Calif. Senate panel advances bill to restore bilingual education
By Patrick McGreevy April 30, 2014, 8:11 p.m.
SACRAMENTO -- The state Senate Education Committee recommended Wednesday that California voters be asked to repeal Proposition 227, the 1998 initiative that requires public school instruction in English.
The proposal to restore bilingual education programs in the state was made by Sen. Ricardo Lara (D-Bell Gardens), who said the ballot measure has stifled the ability of students to become multilingual.
Uh, no, the old bilingual education kept immigrants' children monolingual by teaching them at school in the same language as they heard at home. In contrast, Proposition 227 makes the school language different from the home language.
“The top educational systems around the world all require students to learn multiple languages,” Lara told the panel.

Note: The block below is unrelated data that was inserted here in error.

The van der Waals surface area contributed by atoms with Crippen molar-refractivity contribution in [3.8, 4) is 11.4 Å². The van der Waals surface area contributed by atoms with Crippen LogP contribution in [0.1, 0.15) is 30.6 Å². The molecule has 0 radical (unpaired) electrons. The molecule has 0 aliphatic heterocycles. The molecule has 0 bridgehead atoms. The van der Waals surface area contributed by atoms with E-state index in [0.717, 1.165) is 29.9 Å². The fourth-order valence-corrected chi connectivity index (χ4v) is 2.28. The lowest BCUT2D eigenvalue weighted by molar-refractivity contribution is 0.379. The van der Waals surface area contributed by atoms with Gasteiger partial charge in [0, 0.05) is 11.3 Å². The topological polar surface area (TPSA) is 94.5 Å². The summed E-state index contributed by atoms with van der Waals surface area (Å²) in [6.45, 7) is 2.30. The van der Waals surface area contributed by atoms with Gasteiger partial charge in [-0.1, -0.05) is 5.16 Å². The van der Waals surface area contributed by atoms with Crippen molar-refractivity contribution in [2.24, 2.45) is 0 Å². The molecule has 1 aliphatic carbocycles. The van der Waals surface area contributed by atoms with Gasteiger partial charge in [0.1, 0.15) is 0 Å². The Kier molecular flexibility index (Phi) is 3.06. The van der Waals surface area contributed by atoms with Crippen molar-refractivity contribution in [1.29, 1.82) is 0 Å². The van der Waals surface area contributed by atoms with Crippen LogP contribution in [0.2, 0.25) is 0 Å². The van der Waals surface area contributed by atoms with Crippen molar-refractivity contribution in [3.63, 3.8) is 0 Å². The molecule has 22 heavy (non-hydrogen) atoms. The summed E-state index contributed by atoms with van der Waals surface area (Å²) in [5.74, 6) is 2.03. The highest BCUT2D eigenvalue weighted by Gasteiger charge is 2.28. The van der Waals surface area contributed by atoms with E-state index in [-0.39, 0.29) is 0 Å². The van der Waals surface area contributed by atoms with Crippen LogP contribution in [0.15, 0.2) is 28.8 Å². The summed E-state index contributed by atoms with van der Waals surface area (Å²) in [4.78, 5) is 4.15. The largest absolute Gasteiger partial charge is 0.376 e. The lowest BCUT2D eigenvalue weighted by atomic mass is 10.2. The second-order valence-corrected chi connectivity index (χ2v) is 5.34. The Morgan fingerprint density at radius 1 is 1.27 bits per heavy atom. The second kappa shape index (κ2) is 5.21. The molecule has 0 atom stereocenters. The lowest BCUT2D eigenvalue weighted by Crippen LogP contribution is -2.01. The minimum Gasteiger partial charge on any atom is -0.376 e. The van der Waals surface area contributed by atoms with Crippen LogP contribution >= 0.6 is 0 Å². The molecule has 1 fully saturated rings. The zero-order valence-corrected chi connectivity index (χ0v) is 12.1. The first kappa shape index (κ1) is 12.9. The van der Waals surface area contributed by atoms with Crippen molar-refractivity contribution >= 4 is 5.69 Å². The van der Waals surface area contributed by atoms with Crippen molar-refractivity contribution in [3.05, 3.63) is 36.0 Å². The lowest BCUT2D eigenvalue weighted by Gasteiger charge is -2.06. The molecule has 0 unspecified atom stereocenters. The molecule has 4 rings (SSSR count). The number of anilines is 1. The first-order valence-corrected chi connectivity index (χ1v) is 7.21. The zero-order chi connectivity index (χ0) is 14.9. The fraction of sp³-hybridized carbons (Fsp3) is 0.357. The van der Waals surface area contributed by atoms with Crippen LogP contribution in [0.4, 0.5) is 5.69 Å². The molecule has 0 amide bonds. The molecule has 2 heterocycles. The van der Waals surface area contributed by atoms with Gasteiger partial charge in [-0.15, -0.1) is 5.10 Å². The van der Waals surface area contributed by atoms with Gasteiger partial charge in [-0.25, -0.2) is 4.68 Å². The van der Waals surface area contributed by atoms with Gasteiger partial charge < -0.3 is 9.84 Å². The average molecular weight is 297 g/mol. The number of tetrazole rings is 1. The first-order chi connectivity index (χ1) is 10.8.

In English, the global dominant language, which is what they weren't learning well under Proposition 227.
“New research has shown that children have an innate ability to absorb multiple languages at once, where previously it was thought to confuse them.”
Which is why they need to be taught in English, when they can still learn English easily.
The committee voted 4 to 1 to approve SB 1174. Lara is proposing that the measure be placed on the 2016 ballot.
Sen. Mark Wyland (R-Escondido), a former school board member, voted against the bill, saying he saw bilingual education at work before Proposition 227 at a school of Spanish-speaking students. When they were tested, “they couldn’t speak or read or write English,” Wyland said, adding he is concerned that such students “are going to be relegated to jobs where they don’t have the English-speaking skills they need.”
Unz's Proposition 227 always got pretty fair coverage from the English language press, who aren't so stupid they couldn't see which side their bread was buttered upon.
However, Sen. Ben Hueso (D-Logan Heights) said the world is changing and California schools should adapt. “Not everybody doing business internationally or globally speaks English,” Hueso said.
More and more do.